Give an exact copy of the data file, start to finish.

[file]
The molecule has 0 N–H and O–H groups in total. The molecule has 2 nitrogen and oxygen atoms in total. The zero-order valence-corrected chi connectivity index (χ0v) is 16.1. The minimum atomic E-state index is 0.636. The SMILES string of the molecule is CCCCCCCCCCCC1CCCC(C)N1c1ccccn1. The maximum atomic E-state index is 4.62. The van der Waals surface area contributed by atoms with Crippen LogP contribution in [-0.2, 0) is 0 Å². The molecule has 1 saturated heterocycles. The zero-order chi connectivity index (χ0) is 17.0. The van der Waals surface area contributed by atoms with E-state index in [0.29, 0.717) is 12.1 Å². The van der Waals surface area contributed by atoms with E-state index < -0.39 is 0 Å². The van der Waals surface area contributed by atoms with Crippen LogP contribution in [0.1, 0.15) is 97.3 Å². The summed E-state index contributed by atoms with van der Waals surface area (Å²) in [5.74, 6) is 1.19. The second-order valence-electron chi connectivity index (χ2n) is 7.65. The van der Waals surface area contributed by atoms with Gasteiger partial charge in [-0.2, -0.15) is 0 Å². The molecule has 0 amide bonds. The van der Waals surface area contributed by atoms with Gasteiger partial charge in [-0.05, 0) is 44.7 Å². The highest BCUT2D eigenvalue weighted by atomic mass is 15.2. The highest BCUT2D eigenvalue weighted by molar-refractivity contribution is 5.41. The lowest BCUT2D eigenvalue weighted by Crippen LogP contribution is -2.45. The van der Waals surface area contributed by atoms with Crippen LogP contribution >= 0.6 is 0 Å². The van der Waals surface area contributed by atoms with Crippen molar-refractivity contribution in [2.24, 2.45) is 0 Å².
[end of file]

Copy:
The molecule has 0 N–H and O–H groups in total. The molecule has 2 nitrogen and oxygen atoms in total. The zero-order valence-corrected chi connectivity index (χ0v) is 16.1. The minimum atomic E-state index is 0.636. The SMILES string of the molecule is CCCCCCCCCCCC1CCCC(C)N1c1ccccn1. The maximum atomic E-state index is 4.62. The van der Waals surface area contributed by atoms with Crippen LogP contribution in [-0.2, 0) is 0 Å². The molecule has 1 saturated heterocycles. The zero-order chi connectivity index (χ0) is 17.0. The van der Waals surface area contributed by atoms with E-state index in [0.29, 0.717) is 12.1 Å². The van der Waals surface area contributed by atoms with E-state index < -0.39 is 0 Å². The van der Waals surface area contributed by atoms with Crippen LogP contribution in [0.1, 0.15) is 97.3 Å². The summed E-state index contributed by atoms with van der Waals surface area (Å²) in [5.74, 6) is 1.19. The second-order valence-electron chi connectivity index (χ2n) is 7.65. The van der Waals surface area contributed by atoms with Gasteiger partial charge in [-0.2, -0.15) is 0 Å². The molecule has 0 amide bonds. The van der Waals surface area contributed by atoms with Gasteiger partial charge in [-0.05, 0) is 44.7 Å². The highest BCUT2D eigenvalue weighted by atomic mass is 15.2. The highest BCUT2D eigenvalue weighted by molar-refractivity contribution is 5.41. The lowest BCUT2D eigenvalue weighted by Crippen LogP contribution is -2.45. The van der Waals surface area contributed by atoms with Crippen LogP contribution >= 0.6 is 0 Å². The van der Waals surface area contributed by atoms with Crippen molar-refractivity contribution in [2.24, 2.45) is 0 Å².